- Crowdfunding websites empower individuals to launch their own ocarina-making studios.
At the same time, the painstaking handmade crafting process at the core of ocarina artistry endures. The future points to an art form both honoring its lineage and continuously reinventing itself.
Examples of Innovative Contemporary Ocarina Makers
While ocarina making is an ancient craft, many artisans today are pushing the boundaries of both music and art through their innovative ocarina designs:
This German maker pioneers elaborate multidirectional blos ocarinas carved in richly resonant woods, blurring the lines between instrument and sculpture.
Based in California, Castro’s award-winning ceramic ocarinas feature multidimensional latticework that makes music visual. He engineers internal physics for both beauty and tune perfection.
Using her background in fine arts and dance, Urso-Trampani crafts ocarinas inspired by visual metaphors, like the Cosmic Egg triple helix model expressing themes of birth and wonder.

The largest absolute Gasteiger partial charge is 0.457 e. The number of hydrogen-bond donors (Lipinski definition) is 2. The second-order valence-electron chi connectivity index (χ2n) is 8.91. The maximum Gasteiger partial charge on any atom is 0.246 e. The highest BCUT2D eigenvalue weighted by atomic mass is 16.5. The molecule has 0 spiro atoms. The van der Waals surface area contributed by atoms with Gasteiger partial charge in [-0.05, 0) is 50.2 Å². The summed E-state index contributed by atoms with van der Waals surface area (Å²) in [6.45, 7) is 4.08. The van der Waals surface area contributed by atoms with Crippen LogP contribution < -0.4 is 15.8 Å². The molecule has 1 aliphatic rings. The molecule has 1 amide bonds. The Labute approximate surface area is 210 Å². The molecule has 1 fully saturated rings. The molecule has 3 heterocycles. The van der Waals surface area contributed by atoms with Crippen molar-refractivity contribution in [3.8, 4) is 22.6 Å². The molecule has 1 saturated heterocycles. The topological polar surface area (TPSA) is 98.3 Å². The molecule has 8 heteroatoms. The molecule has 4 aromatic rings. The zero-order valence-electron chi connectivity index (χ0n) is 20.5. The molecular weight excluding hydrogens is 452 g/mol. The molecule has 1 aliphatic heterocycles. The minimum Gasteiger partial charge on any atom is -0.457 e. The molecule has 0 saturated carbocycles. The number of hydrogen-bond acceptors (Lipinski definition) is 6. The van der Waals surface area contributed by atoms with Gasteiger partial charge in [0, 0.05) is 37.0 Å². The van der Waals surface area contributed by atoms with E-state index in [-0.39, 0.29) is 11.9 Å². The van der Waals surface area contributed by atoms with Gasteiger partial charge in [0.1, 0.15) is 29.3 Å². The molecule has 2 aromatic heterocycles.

Fisher’s stunning hand-painted ceramic ocarinas exhibit both acoustic excellence and exquisite fine art painting, often inspired by themes from nature.
Theis oozes old-world craftsmanship in his handmade wooden ocarinas adorned with elaborate filigrees while integrating modern technical innovations like adjustable labium for better intonation on higher notes.
Cloistered away in his Monastery Woodshop in Iowa, Mahony painstakingly hand carves each wooden ocarina over weeks to achieve acoustic perfection. They sell out years in advance.
This musical prodigy started ocarina making as a child and now pushes the limits of tuning with adjustable slide mechanisms and novel diagonal fingering layouts. He also pioneered the glass ocarina.
Important Considerations in Selecting an Ocarina Maker
For musicians looking to purchase a hand-crafted ocarina, here are some tips on selecting an ocarina artisan:
- Listen to tone samples to assess musicality and acoustic quality.
- Research the specifics of their design and materials that interest you most.
- Study imagery of their past work to find a style that resonates.
- Understand typical wait times for purchases – often months or years for specialty makers.
- Consider both price and long-term value – this art requires investment on both sides.
- Read testimonials and reviews from past customers.
- Ensure they provide fair warranty and servicing options.